- Support (monitoring user reviews);
- Planning (creating a list of changes for future versions).
Using QOps in the Development Life Cycle of a Qlik Application
Automation of integration and deployment processes is performed by the installed GitHub/GitLab runner, that is integrated with a repository. Bitbucket automation tools can also integrate with the Jira tracking system. It simplifies the task management process, makes it possible to see in which repository branch the desired update is located and follow its further progress. To receive commands from a runner, QOps must be installed on the same server as the runner. This makes it possible to include QOps teams in the integration and deployment pipeline of Qlik applications.
Benefits of using QOps
- no need to manually transfer code from one development environment to another;
- possibility of dividing the project into more tasks that can be performed in parallel;
- absence of routine operations in the deployment process, that helps to save time.
An example of using QOps in the integration and deployment pipeline of a complex Qlik application
The following pipeline is integrated to automate the processes of supporting and updating complex Qlik application of one of company’s clients using GitHub Actions.
Qlik application has a 4-layer structure (transformers – model – dashboard – extractors) and is made in QlikView architecture.
The pipeline is built in such a way that the stages of its execution are determined by the name of Git repository branch. All changes are tracked there.
Below are the active steps that will be executed if a branch named UAT-* is used. The task of this approach is to prepare the necessary files in a separate folder for the trial deployment of a new task when creating a new branch.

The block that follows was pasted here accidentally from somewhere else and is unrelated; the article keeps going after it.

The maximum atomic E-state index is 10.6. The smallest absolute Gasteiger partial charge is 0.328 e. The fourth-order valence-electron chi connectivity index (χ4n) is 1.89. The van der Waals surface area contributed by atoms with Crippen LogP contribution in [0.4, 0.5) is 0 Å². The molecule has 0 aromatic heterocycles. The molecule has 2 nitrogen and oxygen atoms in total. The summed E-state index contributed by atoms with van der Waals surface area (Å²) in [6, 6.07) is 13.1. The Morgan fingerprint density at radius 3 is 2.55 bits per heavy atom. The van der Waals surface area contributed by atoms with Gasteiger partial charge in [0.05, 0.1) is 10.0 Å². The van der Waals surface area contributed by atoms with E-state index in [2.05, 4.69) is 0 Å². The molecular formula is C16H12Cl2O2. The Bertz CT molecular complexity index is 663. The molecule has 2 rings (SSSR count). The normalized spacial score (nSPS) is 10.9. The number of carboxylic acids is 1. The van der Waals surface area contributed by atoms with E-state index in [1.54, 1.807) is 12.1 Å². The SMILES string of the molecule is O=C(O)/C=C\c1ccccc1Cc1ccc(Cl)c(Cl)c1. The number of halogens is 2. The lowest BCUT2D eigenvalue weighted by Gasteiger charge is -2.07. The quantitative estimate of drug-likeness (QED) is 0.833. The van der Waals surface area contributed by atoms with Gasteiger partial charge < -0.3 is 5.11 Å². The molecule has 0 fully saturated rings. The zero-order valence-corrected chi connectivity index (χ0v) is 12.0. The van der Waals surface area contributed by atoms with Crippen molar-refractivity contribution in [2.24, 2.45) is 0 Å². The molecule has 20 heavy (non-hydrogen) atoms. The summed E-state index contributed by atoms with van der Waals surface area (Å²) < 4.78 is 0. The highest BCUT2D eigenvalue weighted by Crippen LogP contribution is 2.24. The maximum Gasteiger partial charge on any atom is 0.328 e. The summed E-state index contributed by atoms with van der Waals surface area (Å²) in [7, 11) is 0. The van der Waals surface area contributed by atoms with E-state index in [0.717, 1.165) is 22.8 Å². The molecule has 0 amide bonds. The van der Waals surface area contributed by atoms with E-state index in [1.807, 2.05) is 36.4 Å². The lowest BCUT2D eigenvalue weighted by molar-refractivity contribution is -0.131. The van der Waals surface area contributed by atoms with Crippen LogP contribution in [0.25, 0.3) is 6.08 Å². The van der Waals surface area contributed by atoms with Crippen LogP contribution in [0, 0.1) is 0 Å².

After confirming task completion current development is merged with the main repository branch and execution of all process stages is initialized. At the same time, the pipeline uses the logic of selecting only those application files that have been changed. These files are transferred to a given environment, for example, to production.
Development process of the pipeline greatly simplifies runner functionality in the form of using matrix operations on a list of same type applications. This approach is convenient to process transformers that have a similar structure and purpose.
This is how the result of executing successive pipeline steps within one stage looks like. Some steps depending on the conditions set can also be skipped, ignored, or stopped if errors are found.
In case of a runtime error, the pipeline will signal it as follows.
For a more detailed study of each execution step, console output is available at each stage. This makes it convenient to track and resolve errors that occur.
So, CI/CD introduction into Qlik application development and maintenance process has reduced the time spent on converging the results of parallel development and greatly simplified the process of preparing application files for further deployment.